Laughter can decrease resistance to counseling. It has been said that the shortest distance between two people is a good laugh.

Laughter can also:

  • Decrease cross-cultural tension in counseling. It is hard to laugh and hate at the same time.
  • Facilitate bonding between counselors and clients.
  • Facilitate self-disclosure by creating a friendly environment.
  • Allow clients relief from painful experiences.
  • Decrease anxiety about taboo subjects.
  • Decrease stress and anxiety in counseling

Laughter can make the therapeutic hour seem quicker. Many clients report a great deal of boredom in early recovery. Therapy is more enjoyable when it moves quickly. Laughter helps!

Why New Guidelines For Opioid Treatment Are A ‘Big Deal’

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NPR on 04/27/2021 by Audie Cornish

More medical practitioners are being allowed to prescribe buprenorphine under new guidelines from the Biden administration.

The change means that the drug shown to reduce opioid relapses and overdose deaths can be more widely prescribed.

It comes after a year of overdose deaths spiking across the United States. Early estimates indicate about 90,000 people died of drug overdoses in the 12 months ending in September, higher than has ever been recorded. It’s about an increase of 20,000 deaths from the previous 12-month period.

The majority of drug overdose deaths involved opioids.

POPAI Executive Board to Select a Vice President

Adam McQueen, Assistant Chief Probation Officer of Wayne County and the President of the Probation Officers Professional Association of Indiana (POPAI), announced to the Executive Board his resignation as President of POPAI.  Vice President Troy Hatfield assumed the role as President on April 14, 2021.

The Board accepted applications to fill the Vice President vacancy in accordance with the the Bylaws and will now hold a special meeting on Thursday, May 6th at 2:30 p.m. EDT via Zoom to select the new Vice President of the Association.  Please contact any member of the Executive Board for more information.

Knepple Scholarship 2021: Two Scholarships Awarded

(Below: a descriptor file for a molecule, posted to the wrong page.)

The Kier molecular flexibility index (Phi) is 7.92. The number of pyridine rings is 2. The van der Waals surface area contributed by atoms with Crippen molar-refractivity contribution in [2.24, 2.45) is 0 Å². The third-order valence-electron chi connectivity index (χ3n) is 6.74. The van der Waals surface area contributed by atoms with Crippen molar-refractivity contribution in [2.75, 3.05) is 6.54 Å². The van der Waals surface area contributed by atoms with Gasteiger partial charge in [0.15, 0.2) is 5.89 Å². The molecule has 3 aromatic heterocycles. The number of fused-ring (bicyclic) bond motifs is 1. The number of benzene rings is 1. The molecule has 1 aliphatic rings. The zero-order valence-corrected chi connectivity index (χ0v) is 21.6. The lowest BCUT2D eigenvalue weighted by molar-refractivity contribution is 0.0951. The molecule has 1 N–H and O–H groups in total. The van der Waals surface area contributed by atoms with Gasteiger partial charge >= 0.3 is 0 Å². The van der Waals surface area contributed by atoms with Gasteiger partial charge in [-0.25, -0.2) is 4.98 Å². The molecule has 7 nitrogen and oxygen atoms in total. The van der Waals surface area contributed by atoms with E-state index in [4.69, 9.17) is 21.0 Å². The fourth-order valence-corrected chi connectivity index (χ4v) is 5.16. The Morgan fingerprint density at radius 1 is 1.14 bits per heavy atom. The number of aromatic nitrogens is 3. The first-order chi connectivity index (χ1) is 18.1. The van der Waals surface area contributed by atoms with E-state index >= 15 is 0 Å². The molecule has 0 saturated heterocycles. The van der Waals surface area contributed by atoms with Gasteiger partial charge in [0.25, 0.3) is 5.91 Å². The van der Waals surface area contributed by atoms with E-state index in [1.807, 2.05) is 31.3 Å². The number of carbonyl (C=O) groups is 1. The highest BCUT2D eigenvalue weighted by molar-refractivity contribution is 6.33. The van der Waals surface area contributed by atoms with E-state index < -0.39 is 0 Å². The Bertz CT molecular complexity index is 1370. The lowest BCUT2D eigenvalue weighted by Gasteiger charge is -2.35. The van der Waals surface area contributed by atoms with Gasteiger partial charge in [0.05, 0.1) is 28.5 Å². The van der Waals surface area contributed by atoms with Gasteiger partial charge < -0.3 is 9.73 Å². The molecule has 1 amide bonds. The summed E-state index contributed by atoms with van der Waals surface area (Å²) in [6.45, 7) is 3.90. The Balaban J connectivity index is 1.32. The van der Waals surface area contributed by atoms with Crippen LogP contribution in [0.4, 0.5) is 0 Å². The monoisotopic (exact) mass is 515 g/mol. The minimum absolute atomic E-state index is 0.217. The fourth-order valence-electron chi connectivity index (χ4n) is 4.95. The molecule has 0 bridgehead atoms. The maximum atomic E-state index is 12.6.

Every year POPAI provides a scholarship in memory of probation officer Donald “Charley” Knepple. Charley lost his life on April 28, 1997, while performing his probation officer duties in Allen County, Indiana. In an effort to honor an outstanding professional and to promote further professionalism, POPAI selected a scholarship that would encourage continued education and advanced degrees for probation officers in our state.

This year we received applications from two applicants who are equally impressive. For the first time that any board members could remember, the applicants ended in a tie.  Both scored phenomenally well with several scoring guides reflecting the maximum points allowable.  POPAI  awarded two (2) scholarships this year. Congratulations to Sarah Lochner and Alexis Stogdill.

Sarah has been a probation officer for sixteen years and currently serves as the Director of Court Services/Chief Probation Officer in Wabash County. She is pursuing a Master’s Degree from Indiana Wesleyan in Organizational Leadership. Sarah states “Leadership is a concept and attribute we look for in all of our officers. It is incumbent upon us as officers to be leaders in the community and in everyday life to model these actions for our clients. Furthering my education in the area of leadership has thus far challenged me to become a better version of myself and to be cognizant of the effects my actions have on those around me.” A letter of support states “Sarah is not just the Director of Court Services, she is a model of how one should live, enjoying the people you work with, going above and beyond for those that are around you and supporting community involvement of team members.”

Alexis has also been a probation officer for sixteen years and currently serves as the Mental Health Court Case Manager in Monroe County. She is pursuing a Master’s Degree from Indiana Wesleyan in Psychology with a specialty in Positive Psychology and Life Coaching. Alexis states “I believe community supervision has evolved into a psychology-based profession as much as a criminal justice-based one. Utilizing evidence based practices requires constant assessment of client risks, needs, and motivation. Responding effectively to those factors depends on your ability to successfully understand them, all of which are studied and taught more extensively in psychology.”

A letter of support states Alexis “has gone above and beyond to assist our clients in making positive changes in their lives. Our clients, her co-workers, our local court system, and our community are all better as a result of the impact Alexis has made.”

Once again, Congratulations to Sarah and Alexis!


(The award was presented virtually so we will update this article with the winners and their plaques.)

Tribute to Lori Eville

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Dear Corrections Colleagues:

The National Institute of Corrections and the field of corrections lost a true justice warrior with the passing of our esteemed colleague, Lori Eville.  She passed away on March 10, 2021 after a short fight with cancer.  Lori had a long career of public service, culminating with her time at the NIC Community Services Division.   I encourage you to view her tribute page https://nicic.gov/lori-eville to learn more about Lori and her impact on the field of corrections.  Though she will forever be missed by her family, friends, and colleagues, Lori’s legacy will live on.